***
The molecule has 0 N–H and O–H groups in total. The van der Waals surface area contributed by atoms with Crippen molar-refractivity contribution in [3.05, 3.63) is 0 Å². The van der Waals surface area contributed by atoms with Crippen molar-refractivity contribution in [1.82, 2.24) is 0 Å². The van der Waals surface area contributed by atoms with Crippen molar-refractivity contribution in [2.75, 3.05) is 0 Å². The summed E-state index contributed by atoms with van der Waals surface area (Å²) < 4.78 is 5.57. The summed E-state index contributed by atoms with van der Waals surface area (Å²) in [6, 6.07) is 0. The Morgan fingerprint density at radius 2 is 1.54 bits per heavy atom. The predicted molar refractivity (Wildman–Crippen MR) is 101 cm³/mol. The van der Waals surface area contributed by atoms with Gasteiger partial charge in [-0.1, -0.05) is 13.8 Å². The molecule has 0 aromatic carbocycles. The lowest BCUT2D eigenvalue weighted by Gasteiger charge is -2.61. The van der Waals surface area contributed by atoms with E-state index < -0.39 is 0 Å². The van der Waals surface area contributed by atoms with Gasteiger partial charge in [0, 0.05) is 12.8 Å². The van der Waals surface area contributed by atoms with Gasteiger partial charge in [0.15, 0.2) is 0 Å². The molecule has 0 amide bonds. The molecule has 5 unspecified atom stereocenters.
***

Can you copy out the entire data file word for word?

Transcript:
The molecule has 0 N–H and O–H groups in total. The van der Waals surface area contributed by atoms with Crippen molar-refractivity contribution in [3.05, 3.63) is 0 Å². The van der Waals surface area contributed by atoms with Crippen molar-refractivity contribution in [1.82, 2.24) is 0 Å². The van der Waals surface area contributed by atoms with Crippen molar-refractivity contribution in [2.75, 3.05) is 0 Å². The summed E-state index contributed by atoms with van der Waals surface area (Å²) < 4.78 is 5.57. The summed E-state index contributed by atoms with van der Waals surface area (Å²) in [6, 6.07) is 0. The Morgan fingerprint density at radius 2 is 1.54 bits per heavy atom. The predicted molar refractivity (Wildman–Crippen MR) is 101 cm³/mol. The van der Waals surface area contributed by atoms with Gasteiger partial charge in [-0.1, -0.05) is 13.8 Å². The molecule has 0 aromatic carbocycles. The lowest BCUT2D eigenvalue weighted by Gasteiger charge is -2.61. The van der Waals surface area contributed by atoms with E-state index < -0.39 is 0 Å². The van der Waals surface area contributed by atoms with Gasteiger partial charge in [0, 0.05) is 12.8 Å². The van der Waals surface area contributed by atoms with Gasteiger partial charge in [0.15, 0.2) is 0 Å². The molecule has 0 amide bonds. The molecule has 5 unspecified atom stereocenters.